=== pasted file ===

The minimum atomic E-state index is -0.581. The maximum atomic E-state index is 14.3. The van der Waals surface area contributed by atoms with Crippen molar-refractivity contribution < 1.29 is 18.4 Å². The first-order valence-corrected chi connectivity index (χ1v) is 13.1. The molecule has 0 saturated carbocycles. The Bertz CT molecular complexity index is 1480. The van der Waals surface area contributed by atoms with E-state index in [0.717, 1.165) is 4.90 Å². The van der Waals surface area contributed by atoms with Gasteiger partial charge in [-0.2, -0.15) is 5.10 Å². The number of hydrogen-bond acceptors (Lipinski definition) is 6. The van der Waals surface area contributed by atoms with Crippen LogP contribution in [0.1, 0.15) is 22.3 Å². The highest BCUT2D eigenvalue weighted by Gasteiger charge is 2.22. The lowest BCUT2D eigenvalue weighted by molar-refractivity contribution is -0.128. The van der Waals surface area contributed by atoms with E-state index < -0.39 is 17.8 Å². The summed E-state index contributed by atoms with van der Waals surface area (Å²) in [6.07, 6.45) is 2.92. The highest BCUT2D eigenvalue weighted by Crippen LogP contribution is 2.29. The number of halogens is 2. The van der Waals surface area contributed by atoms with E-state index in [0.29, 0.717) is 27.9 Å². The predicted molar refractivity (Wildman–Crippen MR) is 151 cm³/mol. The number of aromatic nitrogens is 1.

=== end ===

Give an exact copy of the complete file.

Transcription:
The minimum atomic E-state index is -0.581. The maximum atomic E-state index is 14.3. The van der Waals surface area contributed by atoms with Crippen molar-refractivity contribution < 1.29 is 18.4 Å². The first-order valence-corrected chi connectivity index (χ1v) is 13.1. The molecule has 0 saturated carbocycles. The Bertz CT molecular complexity index is 1480. The van der Waals surface area contributed by atoms with E-state index in [0.717, 1.165) is 4.90 Å². The van der Waals surface area contributed by atoms with Gasteiger partial charge in [-0.2, -0.15) is 5.10 Å². The number of hydrogen-bond acceptors (Lipinski definition) is 6. The van der Waals surface area contributed by atoms with Crippen LogP contribution in [0.1, 0.15) is 22.3 Å². The highest BCUT2D eigenvalue weighted by Gasteiger charge is 2.22. The lowest BCUT2D eigenvalue weighted by molar-refractivity contribution is -0.128. The van der Waals surface area contributed by atoms with E-state index < -0.39 is 17.8 Å². The summed E-state index contributed by atoms with van der Waals surface area (Å²) in [6.07, 6.45) is 2.92. The highest BCUT2D eigenvalue weighted by Crippen LogP contribution is 2.29. The number of halogens is 2. The van der Waals surface area contributed by atoms with E-state index in [0.29, 0.717) is 27.9 Å². The predicted molar refractivity (Wildman–Crippen MR) is 151 cm³/mol. The number of aromatic nitrogens is 1.